Bonny Fleming has always known that her leap year birth date is a calendar correction.
But it was just last year, when Fleming was choosing to celebrate her Feb. 29 birthday on March 1, that she realized everyone’s birthday also is affected by the flaw in our Gregorian calendar system that gets remedied by adding an extra day every four years.
“It’s just more obvious for people like me who are born on Feb. 29,” she said.
Fleming begins with a basic astronomy lesson to explain her birthday theory. Her dad first devised it to help her answer the perennial question that all who are born on leap year hear: What day do you celebrate it when it’s not a leap year?”
Most people think one year equals 365 days. But it actually takes 365 days, and about six hours, for the earth to circle the sun once, hence the need for a “leap year” every fourth year.
In order to help his daughter decide whether to celebrate on Feb. 28 or March 1 in non-leap years, Bill Fleming came up with the six-hour rule.
“You add six hours to the time of your birth each year,” she said.
Born at 7:47 a.m. on the last day of February 1980, the six-hour rule moves Bonny’s actual birth in subsequent years to 1:47 p.m. on Feb. 28, then to 7:47 p.m. on Feb. 28 and, finally, every third year, to 1:47 a.m. on March 1, before Feb. 29 rolls around again to reset it.
“What I discovered last year as I was thinking about this is that this actually applies to everyone, because your birthday does the same thing,” she said. “Everyone has this six-hour rule, so depending on the time of day you were born, your birthday is actually the next day some years.”
Leap year brings it all back into astronomical alignment for everyone, she said.
For her 21st birthday, she tried to make her six-hour rule theory work in her favor, without success.
“I actually went around to five different bars on Feb. 28 and tried to convince the bartenders of it. But because my driver’s license said my birthday was on March 1 because there was no Feb. 29 that year, I couldn’t get any bartenders to go along with me.”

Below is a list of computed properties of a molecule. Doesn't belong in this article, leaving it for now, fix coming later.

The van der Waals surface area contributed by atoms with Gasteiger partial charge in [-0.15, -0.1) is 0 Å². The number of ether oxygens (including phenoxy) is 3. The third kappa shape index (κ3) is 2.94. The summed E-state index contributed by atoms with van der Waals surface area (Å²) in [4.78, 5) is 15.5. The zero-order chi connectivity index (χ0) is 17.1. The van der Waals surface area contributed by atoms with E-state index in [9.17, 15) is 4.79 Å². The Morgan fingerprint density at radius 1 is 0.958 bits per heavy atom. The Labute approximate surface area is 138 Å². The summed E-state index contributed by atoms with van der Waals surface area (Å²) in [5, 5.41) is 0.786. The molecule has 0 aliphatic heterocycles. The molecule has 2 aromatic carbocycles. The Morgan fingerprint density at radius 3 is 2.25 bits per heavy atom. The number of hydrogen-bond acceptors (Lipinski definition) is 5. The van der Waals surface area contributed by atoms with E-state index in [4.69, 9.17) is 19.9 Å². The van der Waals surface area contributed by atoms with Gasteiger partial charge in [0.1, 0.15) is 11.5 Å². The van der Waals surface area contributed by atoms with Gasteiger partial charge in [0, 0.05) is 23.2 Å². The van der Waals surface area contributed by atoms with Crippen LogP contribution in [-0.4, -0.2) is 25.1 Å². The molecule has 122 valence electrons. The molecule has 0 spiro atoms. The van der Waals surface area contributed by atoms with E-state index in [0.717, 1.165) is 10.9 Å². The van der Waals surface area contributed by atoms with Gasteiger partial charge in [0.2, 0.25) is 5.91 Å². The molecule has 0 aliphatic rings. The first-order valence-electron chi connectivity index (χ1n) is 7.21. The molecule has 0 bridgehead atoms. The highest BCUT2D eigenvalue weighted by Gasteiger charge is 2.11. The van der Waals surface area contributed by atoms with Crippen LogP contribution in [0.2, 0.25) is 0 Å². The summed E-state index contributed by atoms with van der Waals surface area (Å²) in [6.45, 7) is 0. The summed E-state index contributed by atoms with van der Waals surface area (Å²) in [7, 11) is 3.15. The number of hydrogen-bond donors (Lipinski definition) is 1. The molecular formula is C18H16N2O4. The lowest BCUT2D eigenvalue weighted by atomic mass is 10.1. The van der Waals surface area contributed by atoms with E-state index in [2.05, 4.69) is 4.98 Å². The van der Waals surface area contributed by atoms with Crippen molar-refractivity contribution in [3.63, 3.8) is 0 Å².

In reality, the birthday celebration question doesn’t mean much to Fleming.
“I usually take the week,” said the Rapid City photographer and graphic designer who is employed at Asio Studio in digital marketing.
Fleming loves to throw parties, “especially when they’re for myself.” She celebrates the passing of each year, but admitted the once-every-four-years arrival of her actual birth date calls for a bigger splash.
This year, which will be the 32-year-old’s 8th birthday, is extra special for her daughter, Anna. The 9-year-old has now experienced more “birthdays” than her mom has.
Despite the frequent sympathy she gets for her dearth of birthdays, Fleming feels lucky to be a leap yearer. They all share a unique bond and get extra attention once every four years, she said.
She credits her mom, Claire Scholz, with making it happen.
“Feb. 29 was actually her due date. I think she willed it because it was so neat,” she said.
Fleming reserves her birthday sympathies for people like her brother, whose birthday falls on Dec. 24.
“I actually feel more sorry for people like that. Their birthdays kind of get lost.”
Contact Mary Garrigan at 394-8424 or firstname.lastname@example.org